Many successful collections of photographs from foreign lands give the viewer a sense of being in a new place, of experiencing faraway places and distant cultures through photography. The Unguarded Moment turns the viewer not just into a traveler but into a particularly fortunate traveler – one with the instincts of Steve McCurry, a photographer who seems able to place himself in the right place at the right time. Daily life seems to unfold – extraordinary and unguarded – before McCurry’s keen eyes.
McCurry has been a member of Magnum Photos since 1986 and is a frequent contributor to National Geographic. He may be best known for “Afghan Girl,” his iconic, stunning portrait of a green-eyed Afghan refugee in Pakistan in 1984. Over the course of his long career McCurry has covered significant global news stories: wars, civil conflicts, and natural disasters. The images in “The Unguarded Moment,” however, do not stand out for their news value. They seek, instead, to celebrate the human experience of everyday life.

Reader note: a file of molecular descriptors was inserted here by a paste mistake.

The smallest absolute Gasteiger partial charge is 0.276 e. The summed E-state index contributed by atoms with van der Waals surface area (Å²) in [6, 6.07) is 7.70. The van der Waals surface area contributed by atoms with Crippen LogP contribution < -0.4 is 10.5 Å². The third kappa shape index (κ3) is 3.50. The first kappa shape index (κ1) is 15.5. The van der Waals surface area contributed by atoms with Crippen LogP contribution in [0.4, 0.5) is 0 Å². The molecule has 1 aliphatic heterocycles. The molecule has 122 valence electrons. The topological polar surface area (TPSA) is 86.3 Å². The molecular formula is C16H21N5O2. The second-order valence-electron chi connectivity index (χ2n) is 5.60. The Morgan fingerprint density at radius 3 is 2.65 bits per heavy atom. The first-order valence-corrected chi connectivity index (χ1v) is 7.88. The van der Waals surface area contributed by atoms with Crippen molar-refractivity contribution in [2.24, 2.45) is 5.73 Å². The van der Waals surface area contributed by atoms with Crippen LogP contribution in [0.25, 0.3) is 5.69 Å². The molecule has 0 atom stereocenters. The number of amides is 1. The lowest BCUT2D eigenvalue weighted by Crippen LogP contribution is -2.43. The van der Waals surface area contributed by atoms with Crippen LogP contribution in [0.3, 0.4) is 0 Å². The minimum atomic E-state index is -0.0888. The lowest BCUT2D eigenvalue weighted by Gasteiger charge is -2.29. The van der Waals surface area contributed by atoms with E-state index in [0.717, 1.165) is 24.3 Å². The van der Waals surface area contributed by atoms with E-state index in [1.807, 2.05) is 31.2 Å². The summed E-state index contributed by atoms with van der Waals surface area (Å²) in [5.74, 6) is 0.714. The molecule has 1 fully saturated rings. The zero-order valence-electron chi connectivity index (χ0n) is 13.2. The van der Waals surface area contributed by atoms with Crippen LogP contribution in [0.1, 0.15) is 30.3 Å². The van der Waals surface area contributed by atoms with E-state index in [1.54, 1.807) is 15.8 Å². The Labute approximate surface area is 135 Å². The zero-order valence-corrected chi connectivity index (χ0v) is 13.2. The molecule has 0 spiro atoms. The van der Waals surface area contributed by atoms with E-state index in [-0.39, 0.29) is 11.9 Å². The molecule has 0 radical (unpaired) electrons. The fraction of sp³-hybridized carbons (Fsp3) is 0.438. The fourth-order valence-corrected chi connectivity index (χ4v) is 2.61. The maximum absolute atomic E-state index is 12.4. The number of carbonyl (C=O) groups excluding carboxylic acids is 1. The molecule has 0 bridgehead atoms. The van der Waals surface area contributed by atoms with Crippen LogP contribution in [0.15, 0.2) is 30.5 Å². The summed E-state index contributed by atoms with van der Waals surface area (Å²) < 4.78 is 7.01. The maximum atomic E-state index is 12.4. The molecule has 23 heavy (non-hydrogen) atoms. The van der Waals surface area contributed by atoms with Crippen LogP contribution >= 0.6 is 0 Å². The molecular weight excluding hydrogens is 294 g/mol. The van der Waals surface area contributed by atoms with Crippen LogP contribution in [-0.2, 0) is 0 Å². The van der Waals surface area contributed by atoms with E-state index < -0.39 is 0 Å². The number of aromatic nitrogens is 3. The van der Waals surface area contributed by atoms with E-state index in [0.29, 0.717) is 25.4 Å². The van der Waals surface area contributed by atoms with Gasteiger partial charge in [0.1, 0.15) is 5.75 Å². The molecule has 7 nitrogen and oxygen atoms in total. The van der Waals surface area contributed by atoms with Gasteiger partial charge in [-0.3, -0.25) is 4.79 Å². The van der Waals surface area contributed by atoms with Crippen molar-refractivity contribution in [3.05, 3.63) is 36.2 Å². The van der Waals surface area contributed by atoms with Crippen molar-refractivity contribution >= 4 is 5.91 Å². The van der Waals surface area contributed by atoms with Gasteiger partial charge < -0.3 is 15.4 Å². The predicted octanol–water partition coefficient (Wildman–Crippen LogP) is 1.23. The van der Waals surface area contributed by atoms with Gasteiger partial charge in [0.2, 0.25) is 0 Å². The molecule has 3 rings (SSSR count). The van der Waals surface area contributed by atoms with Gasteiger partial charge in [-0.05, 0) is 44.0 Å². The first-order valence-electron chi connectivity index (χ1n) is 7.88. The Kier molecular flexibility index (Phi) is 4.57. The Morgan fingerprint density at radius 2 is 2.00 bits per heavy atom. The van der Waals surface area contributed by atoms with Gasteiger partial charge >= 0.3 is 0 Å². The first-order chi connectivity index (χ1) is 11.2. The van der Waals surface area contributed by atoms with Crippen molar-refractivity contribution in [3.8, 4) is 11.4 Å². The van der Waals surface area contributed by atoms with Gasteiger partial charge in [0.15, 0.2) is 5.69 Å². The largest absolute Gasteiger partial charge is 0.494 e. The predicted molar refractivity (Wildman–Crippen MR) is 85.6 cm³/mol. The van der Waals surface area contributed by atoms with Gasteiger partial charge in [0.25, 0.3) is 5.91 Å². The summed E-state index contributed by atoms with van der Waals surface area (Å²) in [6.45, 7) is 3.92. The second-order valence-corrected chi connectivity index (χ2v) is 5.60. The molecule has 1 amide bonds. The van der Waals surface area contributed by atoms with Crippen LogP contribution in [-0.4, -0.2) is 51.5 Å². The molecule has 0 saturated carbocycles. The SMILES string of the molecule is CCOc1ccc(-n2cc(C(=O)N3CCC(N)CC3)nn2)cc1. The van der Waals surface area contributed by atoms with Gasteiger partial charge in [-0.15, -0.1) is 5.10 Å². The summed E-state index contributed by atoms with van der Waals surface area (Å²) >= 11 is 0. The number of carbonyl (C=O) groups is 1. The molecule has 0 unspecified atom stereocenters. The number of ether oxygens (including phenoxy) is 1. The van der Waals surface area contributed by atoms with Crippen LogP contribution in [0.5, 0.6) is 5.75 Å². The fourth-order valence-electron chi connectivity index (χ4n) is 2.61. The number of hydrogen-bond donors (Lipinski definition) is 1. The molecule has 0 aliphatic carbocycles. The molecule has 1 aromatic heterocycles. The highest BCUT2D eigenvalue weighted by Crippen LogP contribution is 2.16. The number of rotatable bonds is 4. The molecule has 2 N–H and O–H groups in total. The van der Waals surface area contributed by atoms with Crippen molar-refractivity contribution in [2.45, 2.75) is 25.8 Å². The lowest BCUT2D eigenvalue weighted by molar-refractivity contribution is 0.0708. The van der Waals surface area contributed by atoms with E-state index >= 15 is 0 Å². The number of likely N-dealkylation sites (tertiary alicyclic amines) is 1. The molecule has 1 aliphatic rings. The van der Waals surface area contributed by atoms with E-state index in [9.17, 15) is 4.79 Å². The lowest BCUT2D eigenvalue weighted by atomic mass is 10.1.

A couple wades through waist-high monsoon waters in India, carrying a pair of shoes, a handbag, and an umbrella. Five young monks play video games outside a monastery in India. A geisha in full makeup climbs the subway stairs in Tokyo. Each fills a large, landscape page. There is no hierarchy. Each page shows one scene. Flip to the next and you’re on a different continent or in another decade.
Occasionally a paragraph will appear, in which McCurry shares an anecdote or adds some historical context. But most of the photos appear with only the briefest of captions. If reportage were poetry, this would be a lovely collection of haikus – each simple image, carefully chosen, glosses beautifully over the surface of a scene, inviting the viewer to imagine the details.
Sarah Beth Glicksteen is a photo intern at the Monitor.